At this stage of a Tory Leadership Election there are always rumours of cunning plans and sneaky schemes around tactical voting. They’re often not happening and/or are too clever-clever to actually pull off but here’s a summary of the main theories:
1) The False Friend. What if you wanted to undermine a candidate by suggesting they are losing steam? You could vote for them in the first round, then switch away in round two to who you actually wanted all along.
2) The Stitch-Up. If your preferred candidate is in your view certain to make the final, but you want to aid them winning outright, you could switch your vote to the person you think they’ll most easily beat in the last round. (Some think Clarke/Portillo fans did this with IDS in 2001. Oops.)
3) The Clean Sweep. If your favourite has more than enough votes to make the final, you can have more influence by helping someone come second. But instead of choosing someone weak, you could choose someone who also shares your views. Then you get your way whoever wins.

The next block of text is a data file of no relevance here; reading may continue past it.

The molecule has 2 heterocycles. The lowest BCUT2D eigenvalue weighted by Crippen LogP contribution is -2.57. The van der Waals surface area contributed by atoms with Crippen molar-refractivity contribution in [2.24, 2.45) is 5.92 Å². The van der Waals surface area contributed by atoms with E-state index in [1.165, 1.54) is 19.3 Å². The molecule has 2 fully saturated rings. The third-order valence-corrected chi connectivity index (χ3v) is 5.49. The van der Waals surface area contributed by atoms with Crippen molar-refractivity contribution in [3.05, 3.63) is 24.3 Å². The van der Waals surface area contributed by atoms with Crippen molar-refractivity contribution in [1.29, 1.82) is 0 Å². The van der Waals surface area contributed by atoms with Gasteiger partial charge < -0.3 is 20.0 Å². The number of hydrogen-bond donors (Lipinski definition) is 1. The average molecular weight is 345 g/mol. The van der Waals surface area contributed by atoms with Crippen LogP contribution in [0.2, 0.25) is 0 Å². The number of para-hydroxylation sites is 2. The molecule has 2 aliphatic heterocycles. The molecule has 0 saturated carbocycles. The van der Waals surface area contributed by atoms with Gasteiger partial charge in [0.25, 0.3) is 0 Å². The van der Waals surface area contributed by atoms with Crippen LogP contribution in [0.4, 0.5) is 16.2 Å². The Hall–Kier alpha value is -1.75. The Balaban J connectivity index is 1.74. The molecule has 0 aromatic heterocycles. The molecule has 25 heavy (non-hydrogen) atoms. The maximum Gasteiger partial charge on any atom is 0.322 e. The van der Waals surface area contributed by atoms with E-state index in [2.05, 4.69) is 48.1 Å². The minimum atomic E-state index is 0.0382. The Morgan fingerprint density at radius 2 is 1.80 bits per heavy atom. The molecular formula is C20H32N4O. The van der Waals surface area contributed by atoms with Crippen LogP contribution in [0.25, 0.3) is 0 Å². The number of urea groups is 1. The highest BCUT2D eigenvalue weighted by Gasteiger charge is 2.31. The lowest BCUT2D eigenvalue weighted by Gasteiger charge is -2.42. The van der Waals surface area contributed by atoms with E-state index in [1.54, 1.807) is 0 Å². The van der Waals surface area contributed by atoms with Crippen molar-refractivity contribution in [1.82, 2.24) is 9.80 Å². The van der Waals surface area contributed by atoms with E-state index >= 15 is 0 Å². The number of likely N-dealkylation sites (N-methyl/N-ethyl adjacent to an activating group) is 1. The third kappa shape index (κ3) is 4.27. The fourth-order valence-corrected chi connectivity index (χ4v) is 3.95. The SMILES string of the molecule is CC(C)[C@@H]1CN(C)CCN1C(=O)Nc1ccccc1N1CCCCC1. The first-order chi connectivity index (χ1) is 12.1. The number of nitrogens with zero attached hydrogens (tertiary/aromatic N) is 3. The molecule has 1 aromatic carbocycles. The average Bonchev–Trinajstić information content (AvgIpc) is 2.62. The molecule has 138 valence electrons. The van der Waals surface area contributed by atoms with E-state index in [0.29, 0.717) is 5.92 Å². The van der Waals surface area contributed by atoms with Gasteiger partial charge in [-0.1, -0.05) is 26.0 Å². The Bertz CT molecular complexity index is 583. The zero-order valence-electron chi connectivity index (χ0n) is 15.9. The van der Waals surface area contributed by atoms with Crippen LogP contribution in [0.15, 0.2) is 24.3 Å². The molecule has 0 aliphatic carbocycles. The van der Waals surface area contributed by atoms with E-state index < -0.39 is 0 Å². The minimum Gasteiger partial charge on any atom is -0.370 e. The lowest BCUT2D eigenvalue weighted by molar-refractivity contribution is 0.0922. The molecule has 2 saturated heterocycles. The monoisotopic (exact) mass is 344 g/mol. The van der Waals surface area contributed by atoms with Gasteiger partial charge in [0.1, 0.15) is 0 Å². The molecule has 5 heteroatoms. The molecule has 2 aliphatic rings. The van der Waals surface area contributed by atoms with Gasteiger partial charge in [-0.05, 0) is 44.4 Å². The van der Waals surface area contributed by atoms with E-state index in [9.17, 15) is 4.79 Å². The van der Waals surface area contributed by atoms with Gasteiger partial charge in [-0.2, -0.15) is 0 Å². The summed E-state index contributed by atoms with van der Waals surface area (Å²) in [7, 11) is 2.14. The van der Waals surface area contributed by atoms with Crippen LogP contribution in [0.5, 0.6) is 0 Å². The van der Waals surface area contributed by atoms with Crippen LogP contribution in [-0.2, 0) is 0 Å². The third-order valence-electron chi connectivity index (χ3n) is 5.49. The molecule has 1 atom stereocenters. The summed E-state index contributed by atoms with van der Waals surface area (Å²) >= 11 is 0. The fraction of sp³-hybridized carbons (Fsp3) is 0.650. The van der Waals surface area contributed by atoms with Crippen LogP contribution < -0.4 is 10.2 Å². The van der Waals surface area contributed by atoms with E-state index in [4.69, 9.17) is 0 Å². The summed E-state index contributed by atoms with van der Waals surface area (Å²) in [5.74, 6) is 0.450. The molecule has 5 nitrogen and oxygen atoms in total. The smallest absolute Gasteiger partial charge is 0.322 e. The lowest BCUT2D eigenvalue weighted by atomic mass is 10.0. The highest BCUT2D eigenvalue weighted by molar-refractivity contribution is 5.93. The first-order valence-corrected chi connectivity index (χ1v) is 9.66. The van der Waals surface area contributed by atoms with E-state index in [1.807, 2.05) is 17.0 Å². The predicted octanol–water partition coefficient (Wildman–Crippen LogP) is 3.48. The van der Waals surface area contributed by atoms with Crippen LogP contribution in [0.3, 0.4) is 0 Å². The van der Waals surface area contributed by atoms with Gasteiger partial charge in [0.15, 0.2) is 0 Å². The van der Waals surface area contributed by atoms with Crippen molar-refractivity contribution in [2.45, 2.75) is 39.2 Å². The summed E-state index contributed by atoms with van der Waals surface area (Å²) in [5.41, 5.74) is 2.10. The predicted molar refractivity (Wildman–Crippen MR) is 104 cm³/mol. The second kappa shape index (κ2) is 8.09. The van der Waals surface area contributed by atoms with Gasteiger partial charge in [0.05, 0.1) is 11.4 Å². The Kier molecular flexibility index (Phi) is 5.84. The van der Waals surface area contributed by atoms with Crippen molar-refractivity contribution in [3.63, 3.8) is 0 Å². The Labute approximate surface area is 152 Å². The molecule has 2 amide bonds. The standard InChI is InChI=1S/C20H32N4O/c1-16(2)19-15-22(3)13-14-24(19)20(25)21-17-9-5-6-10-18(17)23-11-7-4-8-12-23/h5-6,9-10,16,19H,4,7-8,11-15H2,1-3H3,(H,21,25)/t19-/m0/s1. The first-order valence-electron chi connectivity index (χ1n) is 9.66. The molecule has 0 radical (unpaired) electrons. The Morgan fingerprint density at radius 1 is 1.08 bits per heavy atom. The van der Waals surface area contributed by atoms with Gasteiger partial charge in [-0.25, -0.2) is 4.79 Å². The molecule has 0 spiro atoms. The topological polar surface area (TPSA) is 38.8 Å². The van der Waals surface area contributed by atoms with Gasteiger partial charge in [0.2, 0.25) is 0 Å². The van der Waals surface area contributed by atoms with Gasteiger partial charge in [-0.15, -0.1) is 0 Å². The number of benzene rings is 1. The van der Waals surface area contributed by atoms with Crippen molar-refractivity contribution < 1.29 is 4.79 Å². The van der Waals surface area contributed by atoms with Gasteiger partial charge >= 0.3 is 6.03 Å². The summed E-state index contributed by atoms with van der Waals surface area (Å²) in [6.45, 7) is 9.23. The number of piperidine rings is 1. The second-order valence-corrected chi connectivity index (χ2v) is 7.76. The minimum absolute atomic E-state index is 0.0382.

4) The Spoiler. While the final is a members’ vote, the idea of a leader having MPs’ consent matters. If your preferred person is in the final, the very act of voting for the third place candidate is harmless but weakens the second place person’s clear status as a contender.
5) Fauxmentum. A reverse of the false friend – in which you know who you want, but you deliberately don’t vote for them in round one (maybe backing a minor candidate who’ll trouble rivals) to give you the chance to switch in round two to show your favourite is gaining ground.
There is a final option available, even more sneaky than actually trying to pursue any of these tactics: simply accusing one’s opponents of one or more of the above could have a discrediting effect all of its own.